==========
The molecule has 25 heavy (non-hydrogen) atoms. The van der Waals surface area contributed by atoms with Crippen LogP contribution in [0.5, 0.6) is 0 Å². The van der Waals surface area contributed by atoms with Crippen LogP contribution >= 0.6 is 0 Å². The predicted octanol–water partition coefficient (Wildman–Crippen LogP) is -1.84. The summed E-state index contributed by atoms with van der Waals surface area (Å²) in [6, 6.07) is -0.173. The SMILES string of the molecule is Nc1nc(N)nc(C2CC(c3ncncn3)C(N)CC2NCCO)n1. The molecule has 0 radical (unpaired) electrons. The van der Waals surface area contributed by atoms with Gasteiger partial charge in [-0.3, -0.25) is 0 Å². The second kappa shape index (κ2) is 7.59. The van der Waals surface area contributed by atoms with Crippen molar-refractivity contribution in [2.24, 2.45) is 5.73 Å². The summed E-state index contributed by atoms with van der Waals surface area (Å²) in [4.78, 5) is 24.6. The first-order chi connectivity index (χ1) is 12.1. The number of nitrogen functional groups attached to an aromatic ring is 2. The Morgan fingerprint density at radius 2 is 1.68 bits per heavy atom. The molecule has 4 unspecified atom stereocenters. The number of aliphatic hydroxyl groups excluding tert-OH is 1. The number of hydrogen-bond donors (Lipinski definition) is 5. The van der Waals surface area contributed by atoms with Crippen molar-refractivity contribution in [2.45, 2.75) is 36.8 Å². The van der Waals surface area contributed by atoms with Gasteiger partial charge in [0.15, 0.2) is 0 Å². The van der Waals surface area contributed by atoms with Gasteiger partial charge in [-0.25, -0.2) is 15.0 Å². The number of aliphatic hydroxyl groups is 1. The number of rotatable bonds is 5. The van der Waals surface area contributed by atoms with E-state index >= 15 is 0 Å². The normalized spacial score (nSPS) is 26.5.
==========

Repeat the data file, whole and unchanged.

The molecule has 25 heavy (non-hydrogen) atoms. The van der Waals surface area contributed by atoms with Crippen LogP contribution in [0.5, 0.6) is 0 Å². The van der Waals surface area contributed by atoms with Crippen LogP contribution >= 0.6 is 0 Å². The predicted octanol–water partition coefficient (Wildman–Crippen LogP) is -1.84. The summed E-state index contributed by atoms with van der Waals surface area (Å²) in [6, 6.07) is -0.173. The SMILES string of the molecule is Nc1nc(N)nc(C2CC(c3ncncn3)C(N)CC2NCCO)n1. The molecule has 0 radical (unpaired) electrons. The van der Waals surface area contributed by atoms with Gasteiger partial charge in [-0.3, -0.25) is 0 Å². The second kappa shape index (κ2) is 7.59. The van der Waals surface area contributed by atoms with Crippen molar-refractivity contribution in [2.24, 2.45) is 5.73 Å². The summed E-state index contributed by atoms with van der Waals surface area (Å²) in [4.78, 5) is 24.6. The first-order chi connectivity index (χ1) is 12.1. The number of nitrogen functional groups attached to an aromatic ring is 2. The Morgan fingerprint density at radius 2 is 1.68 bits per heavy atom. The molecule has 4 unspecified atom stereocenters. The number of aliphatic hydroxyl groups excluding tert-OH is 1. The number of hydrogen-bond donors (Lipinski definition) is 5. The van der Waals surface area contributed by atoms with Crippen molar-refractivity contribution in [2.45, 2.75) is 36.8 Å². The van der Waals surface area contributed by atoms with Gasteiger partial charge in [0.15, 0.2) is 0 Å². The van der Waals surface area contributed by atoms with Gasteiger partial charge in [-0.25, -0.2) is 15.0 Å². The number of aliphatic hydroxyl groups is 1. The number of rotatable bonds is 5. The van der Waals surface area contributed by atoms with E-state index >= 15 is 0 Å². The normalized spacial score (nSPS) is 26.5.